In the first week of May Industry Watch is looking at the treatment options currently available for Multiple Sclerosis (MS) and where treatment gaps exist. Also in neuroscience there’s a story on the discovery of a new cell type which may contribute to better understanding of amyotrophic lateral sclerosis (ALS). On the theme of better understanding of diseases, we’re covering the intersection between cardiovascular conditions and the liver, diabetes, and dementia; as well as COVID-19 and the gut. In addition, there’s news of a partnership to develop global data standards for rare diseases, and insights into one of the greatest achievements in scientific history – the discovery of penicillin.

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Approvals for Multiple Sclerosis Highlight Treatment Shortfalls

Approvals for Multiple Sclerosis Highlight Treatment Shortfalls

While the EU saw rapid-fire approvals in the multiple sclerosis space last month, the innovations centered mostly on improving existing approaches. Which areas of multiple sclerosis treatment need more options?

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CDISC and NORD Announce Partnership to Develop Global Data Standards for Rare Diseases

CDISC and NORD Announce Partnership to Develop Global Data Standards for Rare Diseases

CDISC and the National Organization for Rare Disorders (NORD) have announced a partnership to develop global data standards for rare diseases. The data standards will be released in a Therapeutic Area User Guide that will be available at no cost on the CDISC website for researchers to leverage in studies to maximize data’s full potential.

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Insights into How COVID Outsmarts the Gut's Immune Response Could Point to New Treatments

Insights into How COVID Outsmarts the Gut's Immune Response Could Point to New Treatments

Scientists studying SARS-CoV-2, the virus behind COVID-19, have known since the early days of the pandemic that it can infect the stomach. But how the gut mounts an immune response to the virus is still largely a mystery.

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High Blood Pressure Suggested as Link Between Diabetes and Dementia

High Blood Pressure Suggested as Link Between Diabetes and Dementia

Researchers have long detected higher rates of dementia in people with type 2 diabetes. New findings from Imperial College London are offering clues to why that may be the case, indicating that cardiometabolic factors associated with diabetes, such as increased blood pressure, could be contributing to the development of dementia.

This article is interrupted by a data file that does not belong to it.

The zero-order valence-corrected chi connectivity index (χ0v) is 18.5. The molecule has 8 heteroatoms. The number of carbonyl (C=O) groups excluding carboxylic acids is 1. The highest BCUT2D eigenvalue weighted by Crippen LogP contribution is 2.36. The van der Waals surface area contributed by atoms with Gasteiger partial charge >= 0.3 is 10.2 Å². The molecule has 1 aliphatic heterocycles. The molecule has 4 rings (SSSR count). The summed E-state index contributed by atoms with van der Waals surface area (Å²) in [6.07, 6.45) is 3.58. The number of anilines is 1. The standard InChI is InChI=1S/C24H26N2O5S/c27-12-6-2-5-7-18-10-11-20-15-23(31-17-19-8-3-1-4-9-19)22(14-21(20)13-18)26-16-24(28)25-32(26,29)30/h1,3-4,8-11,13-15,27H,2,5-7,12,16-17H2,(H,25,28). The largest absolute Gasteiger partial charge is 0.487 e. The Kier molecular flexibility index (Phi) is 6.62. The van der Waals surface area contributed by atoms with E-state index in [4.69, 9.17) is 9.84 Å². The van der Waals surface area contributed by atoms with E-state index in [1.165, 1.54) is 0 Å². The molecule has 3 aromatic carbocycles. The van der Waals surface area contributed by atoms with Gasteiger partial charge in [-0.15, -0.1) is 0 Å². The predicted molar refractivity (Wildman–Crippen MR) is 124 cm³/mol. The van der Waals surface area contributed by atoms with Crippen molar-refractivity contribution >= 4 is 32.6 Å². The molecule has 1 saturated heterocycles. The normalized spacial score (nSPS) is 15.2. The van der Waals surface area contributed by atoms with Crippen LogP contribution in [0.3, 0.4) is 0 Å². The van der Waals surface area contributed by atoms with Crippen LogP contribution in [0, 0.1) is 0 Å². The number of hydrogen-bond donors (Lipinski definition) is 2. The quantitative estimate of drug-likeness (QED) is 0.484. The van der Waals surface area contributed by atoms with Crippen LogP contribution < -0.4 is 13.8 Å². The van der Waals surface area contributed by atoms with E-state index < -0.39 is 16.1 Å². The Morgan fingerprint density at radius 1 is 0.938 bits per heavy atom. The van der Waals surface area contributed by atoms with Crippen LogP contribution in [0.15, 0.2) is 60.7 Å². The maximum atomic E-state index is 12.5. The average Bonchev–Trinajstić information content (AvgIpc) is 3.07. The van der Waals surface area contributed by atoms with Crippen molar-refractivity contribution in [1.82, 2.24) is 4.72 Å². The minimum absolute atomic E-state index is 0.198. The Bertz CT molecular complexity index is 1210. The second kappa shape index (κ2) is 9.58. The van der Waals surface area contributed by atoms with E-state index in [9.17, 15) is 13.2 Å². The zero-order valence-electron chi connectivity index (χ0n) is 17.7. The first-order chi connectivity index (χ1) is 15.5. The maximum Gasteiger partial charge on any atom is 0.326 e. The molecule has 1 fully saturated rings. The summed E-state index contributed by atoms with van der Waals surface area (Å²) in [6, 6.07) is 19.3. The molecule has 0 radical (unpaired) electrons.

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New Type of Cell Contributes to Increased Understanding of ALS

New Type of Cell Contributes to Increased Understanding of ALS

The causes of the serious muscle disease ALS still remain unknown. Now, researchers have examined a type of cell in the brain blood vessels that could explain the unpredictable disease origins and dynamics. The results indicate a hitherto unknown connection between the nervous and vascular systems. The study has potential implications for earlier diagnoses and future treatments.

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Intersection Between Heart and Liver ‘a Rapidly Evolving Field’

Intersection Between Heart and Liver ‘a Rapidly Evolving Field’

About 25% of U.S. adults have nonalcoholic fatty liver disease, which is the most common chronic liver condition in the U.S., according to the American Liver Foundation.

Nonalcoholic fatty liver disease, known as NAFLD, can progress to nonalcoholic steatohepatitis (NASH), which is a leading indication for liver transplant. Surprisingly, most patients with NAFLD die of CVD, not liver disease.

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Penicillin Was Not Alexander Fleming's First Major Discovery

Penicillin Was Not Alexander Fleming's First Major Discovery

The development of COVID vaccines has spotlighted the ingenuity of 21st-century science. In a matter of months, researchers pinpointed the coronavirus’s spike protein, figured out how to provoke an immune response and produced vaccine candidates for trial. The inoculation, in its several forms, is being hailed as one of the greatest achievements in scientific history.

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